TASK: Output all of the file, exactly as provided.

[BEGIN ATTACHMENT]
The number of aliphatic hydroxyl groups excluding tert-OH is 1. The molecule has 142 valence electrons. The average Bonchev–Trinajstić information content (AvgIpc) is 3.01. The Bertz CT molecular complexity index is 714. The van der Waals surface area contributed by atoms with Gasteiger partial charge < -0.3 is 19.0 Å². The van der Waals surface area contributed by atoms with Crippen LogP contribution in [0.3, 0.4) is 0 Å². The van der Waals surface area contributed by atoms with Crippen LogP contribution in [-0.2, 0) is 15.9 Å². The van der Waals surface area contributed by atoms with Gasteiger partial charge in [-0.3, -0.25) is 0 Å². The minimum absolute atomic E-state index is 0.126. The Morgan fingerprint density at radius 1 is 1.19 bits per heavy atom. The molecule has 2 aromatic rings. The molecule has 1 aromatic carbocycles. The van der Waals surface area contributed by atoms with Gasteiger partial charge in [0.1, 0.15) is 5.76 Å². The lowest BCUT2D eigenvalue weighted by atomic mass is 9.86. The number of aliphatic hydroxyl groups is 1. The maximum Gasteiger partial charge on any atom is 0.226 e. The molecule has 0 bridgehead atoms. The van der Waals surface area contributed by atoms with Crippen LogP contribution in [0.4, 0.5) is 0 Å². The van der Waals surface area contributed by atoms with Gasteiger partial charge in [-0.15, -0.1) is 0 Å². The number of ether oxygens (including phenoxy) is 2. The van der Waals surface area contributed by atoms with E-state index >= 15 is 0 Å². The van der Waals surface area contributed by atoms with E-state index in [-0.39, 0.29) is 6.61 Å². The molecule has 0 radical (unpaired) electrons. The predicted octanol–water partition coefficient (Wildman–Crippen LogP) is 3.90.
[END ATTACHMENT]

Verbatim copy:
The number of aliphatic hydroxyl groups excluding tert-OH is 1. The molecule has 142 valence electrons. The average Bonchev–Trinajstić information content (AvgIpc) is 3.01. The Bertz CT molecular complexity index is 714. The van der Waals surface area contributed by atoms with Gasteiger partial charge < -0.3 is 19.0 Å². The van der Waals surface area contributed by atoms with Crippen LogP contribution in [0.3, 0.4) is 0 Å². The van der Waals surface area contributed by atoms with Crippen LogP contribution in [-0.2, 0) is 15.9 Å². The van der Waals surface area contributed by atoms with Gasteiger partial charge in [-0.3, -0.25) is 0 Å². The minimum absolute atomic E-state index is 0.126. The Morgan fingerprint density at radius 1 is 1.19 bits per heavy atom. The molecule has 2 aromatic rings. The molecule has 1 aromatic carbocycles. The van der Waals surface area contributed by atoms with Gasteiger partial charge in [0.1, 0.15) is 5.76 Å². The lowest BCUT2D eigenvalue weighted by atomic mass is 9.86. The number of aliphatic hydroxyl groups is 1. The maximum Gasteiger partial charge on any atom is 0.226 e. The molecule has 0 bridgehead atoms. The van der Waals surface area contributed by atoms with Crippen LogP contribution in [0.4, 0.5) is 0 Å². The van der Waals surface area contributed by atoms with Gasteiger partial charge in [-0.15, -0.1) is 0 Å². The number of ether oxygens (including phenoxy) is 2. The van der Waals surface area contributed by atoms with E-state index >= 15 is 0 Å². The van der Waals surface area contributed by atoms with E-state index in [-0.39, 0.29) is 6.61 Å². The molecule has 0 radical (unpaired) electrons. The predicted octanol–water partition coefficient (Wildman–Crippen LogP) is 3.90.